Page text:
The Stories the Rich Tell Themselves (And that We Believe)

Published by marco on

You would think that this article, Down and Out on $250,000 a Year by Karen Hube (Fiscal Times), is an example of Swiftian satire. You would be wrong.

“The bottom line: It’s not exactly easy street for our $250,000-a-year family, especially when it lives in high-tax areas on either coast. Even with an additional $3,000 in investment income, they end up in the red — after taxes, saving for retirement and their children’s education, and a middle-of-the-road cost of living — in seven out of the eight communities in the analysis. The worst: Huntington, N.Y., and Glendale, Calif., followed by Washington, D.C., Bethesda, Md., Alexandria, Va., Naperville, Ill. and Pinecrest, Fla. In Plano, Texas, the couple’s balance sheet would end up positive, but only by $4,963.”

The rest of the article digs into the exact figures even more, but the upshot is: after paying for everything their hearts desire, sending their kids to the best schools, living in the poshest neighborhoods and socking away $75,000 per year in saving, these poor families find themselves in the red. The Fiscal Times charges on to show how the debt they incur is almost wholly due to the overwhelming tax burden placed on them by the high-tax areas in which they are forced to live.

That the fast that attractive areas increase their taxes (because they can) is a true sign of the market at work doesn’t even register for the economics guru who authored this article at the Fiscal Times.

The disconnect evidenced by this line of thinking—these stories that the rich tell themselves about how they are the true victims—isn’t the problem. It’s the fools who are actually barely scraping by but who also believe this crap—which, in their defense, is bugled in one form or another from every major or minor media outlet in a way that would have made even Tass blush—who are the problem.

It’s not like taxes are particularly high in the States; we usually hear about tax rates as they are on the books, not as they are actually paid after all the deductions and flat-out graft have been applied (for example, the corporate tax rate during the Bush years was ostensibly 35%, but corporations paid, on average, less than 2% during his two terms). In most cases, they are massively misreported—either because most financial reporters are simpletons who barely earned their communications degrees or because they are invidious shills of the upper class (or members of it). Take the idea of the marginal tax rate: proposals to increase the marginal income tax for incomes over a certain level will only affect the adjusted gross income over that level, not automatically apply to the entire income. For God’s sake, people! Pay attention.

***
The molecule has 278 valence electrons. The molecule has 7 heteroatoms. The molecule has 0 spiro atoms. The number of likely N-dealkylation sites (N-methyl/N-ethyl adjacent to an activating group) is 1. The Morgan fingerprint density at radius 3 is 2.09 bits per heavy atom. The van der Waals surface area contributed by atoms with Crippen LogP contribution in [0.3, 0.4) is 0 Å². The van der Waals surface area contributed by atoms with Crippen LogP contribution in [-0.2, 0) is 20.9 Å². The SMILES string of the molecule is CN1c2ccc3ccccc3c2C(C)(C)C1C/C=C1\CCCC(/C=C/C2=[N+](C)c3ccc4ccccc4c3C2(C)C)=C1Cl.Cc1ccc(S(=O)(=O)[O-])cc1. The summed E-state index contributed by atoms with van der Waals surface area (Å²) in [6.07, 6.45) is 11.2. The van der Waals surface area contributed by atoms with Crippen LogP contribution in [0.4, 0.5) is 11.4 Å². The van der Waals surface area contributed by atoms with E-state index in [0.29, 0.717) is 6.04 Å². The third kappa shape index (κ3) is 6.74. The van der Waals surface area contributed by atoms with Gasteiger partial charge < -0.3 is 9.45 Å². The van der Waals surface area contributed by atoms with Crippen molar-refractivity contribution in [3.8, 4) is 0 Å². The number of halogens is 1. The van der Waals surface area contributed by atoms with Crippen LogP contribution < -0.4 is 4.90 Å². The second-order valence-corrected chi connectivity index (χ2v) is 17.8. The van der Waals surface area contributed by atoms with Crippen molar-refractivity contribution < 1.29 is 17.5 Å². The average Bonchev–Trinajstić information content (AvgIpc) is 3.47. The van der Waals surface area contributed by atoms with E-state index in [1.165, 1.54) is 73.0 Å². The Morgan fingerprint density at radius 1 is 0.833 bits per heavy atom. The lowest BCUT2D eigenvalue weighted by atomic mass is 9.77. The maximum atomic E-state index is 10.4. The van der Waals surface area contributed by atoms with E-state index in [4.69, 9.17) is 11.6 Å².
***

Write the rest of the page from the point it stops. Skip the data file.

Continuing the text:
Just as an example, when you hear about families that make $250,000 per year as nearly tipping into the soup kitchen line because of Obama’s socialist policies, you’re actually hearing about families that make about $315,000 per year (see the article When $250,000 Equals $315,000 by David Leonhardt (NY Times)):

“The second issue is that earning $250,000 in adjustable gross income is different from earning $250,000 in total income. High-income households tend to take a significant number of deductions. At our request, Roberton Williams at the Tax Policy Center analyzed the total income of households with $240,000 to $260,000 a year in adjusted gross income. On average, they made $315,000 in adjusted gross income, including $32,000 in capital gains and dividends.”

Not that $250,000 per year in income wasn’t unattainable enough for 99.9% of all Americans, but it’s good to know that, when you commiserate with the talking heads in the American media and nod sagely that tax breaks for the rich (or quasi-rich as you’re meant to understand it, because look at how they suffer just as you do in the example above) are the way out of this economic morass, you’re actually agreeing that families that make only $315,000 per year deserve a break too. Or, actually, deserve a break first … because your break has been delayed again. When you get your $400 tax break next year, know that your next-door neighbor—who makes $1 million per year—will be smiling about his $100,000 tax break. Know also that his beneficence will shower that tax break into the local economy, which will, through some twisted path, find its way into an extra quarter tip on the last meal you have to serve on your swing shift at the diner. So there’s that.

Comments

#1 − The True Poor

marco (updated by marco)

And then there are the people who really are living on the edge of destitution, eviction and being frozen out of society (in the colder states, quite literally); the article Chart of the day: The working poor by Felix Salmon (Reuters) has this to say:

“Nearly 1 in 3 working families in the United States, despite their hard work, are struggling to meet basic needs. The plight of these families now challenges a fundamental assumption that in america, work pays. […] The workers in these families have a much greater risk of becoming unemployed than the population as a whole, and of course they’re financially much less prepared for any period of unemployment than most of the rest of us.”

The chart below shows the 200% of poverty level income for various family sizes. The census reports that 30% of the working families in America are at or below this line. More proof of the lopsided distribution of wealth and prosperity in an increasingly expensive society.

 200% of Poverty Level for Various Family Sizes